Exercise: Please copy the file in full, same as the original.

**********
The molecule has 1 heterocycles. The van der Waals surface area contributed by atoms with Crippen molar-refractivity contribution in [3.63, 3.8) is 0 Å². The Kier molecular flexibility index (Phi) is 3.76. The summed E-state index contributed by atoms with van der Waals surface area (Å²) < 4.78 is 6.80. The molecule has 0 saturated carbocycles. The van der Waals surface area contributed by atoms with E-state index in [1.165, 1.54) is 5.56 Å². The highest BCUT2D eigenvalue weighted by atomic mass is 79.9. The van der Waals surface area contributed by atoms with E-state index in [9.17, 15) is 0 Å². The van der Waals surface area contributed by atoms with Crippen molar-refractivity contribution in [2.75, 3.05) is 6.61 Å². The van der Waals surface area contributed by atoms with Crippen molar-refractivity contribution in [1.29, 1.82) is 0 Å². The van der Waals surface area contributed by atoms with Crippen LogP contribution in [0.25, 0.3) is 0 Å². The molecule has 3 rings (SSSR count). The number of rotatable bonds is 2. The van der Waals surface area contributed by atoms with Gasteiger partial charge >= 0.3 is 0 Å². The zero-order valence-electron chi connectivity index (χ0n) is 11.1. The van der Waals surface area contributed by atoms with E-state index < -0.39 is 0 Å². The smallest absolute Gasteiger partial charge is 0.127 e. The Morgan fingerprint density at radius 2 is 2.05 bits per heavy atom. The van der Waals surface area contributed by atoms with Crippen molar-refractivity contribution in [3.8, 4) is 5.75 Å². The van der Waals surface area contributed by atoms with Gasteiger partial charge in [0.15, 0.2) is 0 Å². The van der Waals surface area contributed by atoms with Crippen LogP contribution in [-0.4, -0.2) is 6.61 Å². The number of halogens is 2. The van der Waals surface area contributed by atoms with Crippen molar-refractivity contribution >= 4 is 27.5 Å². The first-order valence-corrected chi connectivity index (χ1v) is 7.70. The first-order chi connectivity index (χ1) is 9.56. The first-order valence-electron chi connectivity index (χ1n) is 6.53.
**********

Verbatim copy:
The molecule has 1 heterocycles. The van der Waals surface area contributed by atoms with Crippen molar-refractivity contribution in [3.63, 3.8) is 0 Å². The Kier molecular flexibility index (Phi) is 3.76. The summed E-state index contributed by atoms with van der Waals surface area (Å²) < 4.78 is 6.80. The molecule has 0 saturated carbocycles. The van der Waals surface area contributed by atoms with E-state index in [1.165, 1.54) is 5.56 Å². The highest BCUT2D eigenvalue weighted by atomic mass is 79.9. The van der Waals surface area contributed by atoms with E-state index in [9.17, 15) is 0 Å². The van der Waals surface area contributed by atoms with Crippen molar-refractivity contribution in [2.75, 3.05) is 6.61 Å². The van der Waals surface area contributed by atoms with Crippen molar-refractivity contribution in [1.29, 1.82) is 0 Å². The van der Waals surface area contributed by atoms with Crippen LogP contribution in [0.25, 0.3) is 0 Å². The molecule has 3 rings (SSSR count). The number of rotatable bonds is 2. The van der Waals surface area contributed by atoms with Gasteiger partial charge >= 0.3 is 0 Å². The zero-order valence-electron chi connectivity index (χ0n) is 11.1. The van der Waals surface area contributed by atoms with E-state index < -0.39 is 0 Å². The smallest absolute Gasteiger partial charge is 0.127 e. The Morgan fingerprint density at radius 2 is 2.05 bits per heavy atom. The van der Waals surface area contributed by atoms with Crippen molar-refractivity contribution in [3.8, 4) is 5.75 Å². The van der Waals surface area contributed by atoms with Gasteiger partial charge in [0.15, 0.2) is 0 Å². The van der Waals surface area contributed by atoms with Crippen LogP contribution in [-0.4, -0.2) is 6.61 Å². The number of halogens is 2. The van der Waals surface area contributed by atoms with Crippen molar-refractivity contribution >= 4 is 27.5 Å². The first-order valence-corrected chi connectivity index (χ1v) is 7.70. The first-order chi connectivity index (χ1) is 9.56. The first-order valence-electron chi connectivity index (χ1n) is 6.53.